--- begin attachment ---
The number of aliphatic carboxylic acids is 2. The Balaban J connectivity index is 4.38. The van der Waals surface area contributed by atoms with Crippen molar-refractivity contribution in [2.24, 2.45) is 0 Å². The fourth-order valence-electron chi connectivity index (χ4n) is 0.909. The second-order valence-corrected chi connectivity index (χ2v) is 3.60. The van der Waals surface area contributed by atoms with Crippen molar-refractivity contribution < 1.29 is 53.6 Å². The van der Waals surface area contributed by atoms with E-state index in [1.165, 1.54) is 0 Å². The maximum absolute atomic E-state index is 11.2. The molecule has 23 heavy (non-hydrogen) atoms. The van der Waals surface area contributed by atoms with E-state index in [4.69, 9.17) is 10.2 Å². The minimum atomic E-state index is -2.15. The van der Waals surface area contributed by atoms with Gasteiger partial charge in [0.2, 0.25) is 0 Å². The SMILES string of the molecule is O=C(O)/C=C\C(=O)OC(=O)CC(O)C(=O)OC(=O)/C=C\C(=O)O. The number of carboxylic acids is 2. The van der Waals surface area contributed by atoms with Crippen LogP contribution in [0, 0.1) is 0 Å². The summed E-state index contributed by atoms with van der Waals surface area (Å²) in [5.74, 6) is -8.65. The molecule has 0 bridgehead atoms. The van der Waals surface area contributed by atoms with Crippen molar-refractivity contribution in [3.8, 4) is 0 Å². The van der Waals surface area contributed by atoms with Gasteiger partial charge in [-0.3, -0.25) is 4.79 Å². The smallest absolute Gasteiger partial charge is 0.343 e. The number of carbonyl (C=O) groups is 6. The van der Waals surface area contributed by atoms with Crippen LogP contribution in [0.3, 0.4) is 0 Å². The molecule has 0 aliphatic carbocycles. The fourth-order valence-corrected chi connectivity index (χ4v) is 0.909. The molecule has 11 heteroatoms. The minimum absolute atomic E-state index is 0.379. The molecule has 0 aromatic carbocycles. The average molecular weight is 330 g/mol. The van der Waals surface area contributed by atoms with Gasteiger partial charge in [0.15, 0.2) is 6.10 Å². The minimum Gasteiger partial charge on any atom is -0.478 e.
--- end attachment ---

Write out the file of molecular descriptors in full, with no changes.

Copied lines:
The number of aliphatic carboxylic acids is 2. The Balaban J connectivity index is 4.38. The van der Waals surface area contributed by atoms with Crippen molar-refractivity contribution in [2.24, 2.45) is 0 Å². The fourth-order valence-electron chi connectivity index (χ4n) is 0.909. The second-order valence-corrected chi connectivity index (χ2v) is 3.60. The van der Waals surface area contributed by atoms with Crippen molar-refractivity contribution < 1.29 is 53.6 Å². The van der Waals surface area contributed by atoms with E-state index in [1.165, 1.54) is 0 Å². The maximum absolute atomic E-state index is 11.2. The molecule has 23 heavy (non-hydrogen) atoms. The van der Waals surface area contributed by atoms with E-state index in [4.69, 9.17) is 10.2 Å². The minimum atomic E-state index is -2.15. The van der Waals surface area contributed by atoms with Gasteiger partial charge in [0.2, 0.25) is 0 Å². The SMILES string of the molecule is O=C(O)/C=C\C(=O)OC(=O)CC(O)C(=O)OC(=O)/C=C\C(=O)O. The number of carboxylic acids is 2. The van der Waals surface area contributed by atoms with Crippen LogP contribution in [0, 0.1) is 0 Å². The summed E-state index contributed by atoms with van der Waals surface area (Å²) in [5.74, 6) is -8.65. The molecule has 0 bridgehead atoms. The van der Waals surface area contributed by atoms with Crippen molar-refractivity contribution in [3.8, 4) is 0 Å². The van der Waals surface area contributed by atoms with Gasteiger partial charge in [-0.3, -0.25) is 4.79 Å². The smallest absolute Gasteiger partial charge is 0.343 e. The number of carbonyl (C=O) groups is 6. The van der Waals surface area contributed by atoms with Crippen LogP contribution in [0.3, 0.4) is 0 Å². The molecule has 0 aliphatic carbocycles. The fourth-order valence-corrected chi connectivity index (χ4v) is 0.909. The molecule has 11 heteroatoms. The minimum absolute atomic E-state index is 0.379. The molecule has 0 aromatic carbocycles. The average molecular weight is 330 g/mol. The van der Waals surface area contributed by atoms with Gasteiger partial charge in [0.15, 0.2) is 6.10 Å². The minimum Gasteiger partial charge on any atom is -0.478 e.